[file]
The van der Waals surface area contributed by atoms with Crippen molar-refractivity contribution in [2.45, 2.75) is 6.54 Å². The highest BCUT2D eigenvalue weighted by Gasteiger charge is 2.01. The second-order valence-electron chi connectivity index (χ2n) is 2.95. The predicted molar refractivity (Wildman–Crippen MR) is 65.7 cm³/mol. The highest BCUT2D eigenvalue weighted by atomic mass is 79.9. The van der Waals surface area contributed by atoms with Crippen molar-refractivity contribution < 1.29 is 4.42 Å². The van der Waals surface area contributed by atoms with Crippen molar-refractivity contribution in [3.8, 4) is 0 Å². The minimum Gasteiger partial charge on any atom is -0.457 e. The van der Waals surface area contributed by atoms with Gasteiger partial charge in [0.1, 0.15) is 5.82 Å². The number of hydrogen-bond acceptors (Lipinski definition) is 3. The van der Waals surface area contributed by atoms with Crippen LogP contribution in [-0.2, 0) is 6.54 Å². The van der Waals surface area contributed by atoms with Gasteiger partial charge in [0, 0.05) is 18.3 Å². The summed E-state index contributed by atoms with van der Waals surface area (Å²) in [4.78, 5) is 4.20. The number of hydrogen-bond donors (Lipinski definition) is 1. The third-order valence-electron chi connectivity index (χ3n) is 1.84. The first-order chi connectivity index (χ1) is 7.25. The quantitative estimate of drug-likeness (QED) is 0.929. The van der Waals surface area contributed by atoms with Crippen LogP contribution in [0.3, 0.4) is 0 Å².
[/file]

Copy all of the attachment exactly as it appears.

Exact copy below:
The van der Waals surface area contributed by atoms with Crippen molar-refractivity contribution in [2.45, 2.75) is 6.54 Å². The highest BCUT2D eigenvalue weighted by Gasteiger charge is 2.01. The second-order valence-electron chi connectivity index (χ2n) is 2.95. The predicted molar refractivity (Wildman–Crippen MR) is 65.7 cm³/mol. The highest BCUT2D eigenvalue weighted by atomic mass is 79.9. The van der Waals surface area contributed by atoms with Crippen molar-refractivity contribution < 1.29 is 4.42 Å². The van der Waals surface area contributed by atoms with Crippen molar-refractivity contribution in [3.8, 4) is 0 Å². The minimum Gasteiger partial charge on any atom is -0.457 e. The van der Waals surface area contributed by atoms with Gasteiger partial charge in [0.1, 0.15) is 5.82 Å². The number of hydrogen-bond acceptors (Lipinski definition) is 3. The van der Waals surface area contributed by atoms with Crippen LogP contribution in [-0.2, 0) is 6.54 Å². The van der Waals surface area contributed by atoms with Gasteiger partial charge in [0, 0.05) is 18.3 Å². The summed E-state index contributed by atoms with van der Waals surface area (Å²) in [4.78, 5) is 4.20. The number of hydrogen-bond donors (Lipinski definition) is 1. The third-order valence-electron chi connectivity index (χ3n) is 1.84. The first-order chi connectivity index (χ1) is 7.25. The quantitative estimate of drug-likeness (QED) is 0.929. The van der Waals surface area contributed by atoms with Crippen LogP contribution in [0.3, 0.4) is 0 Å².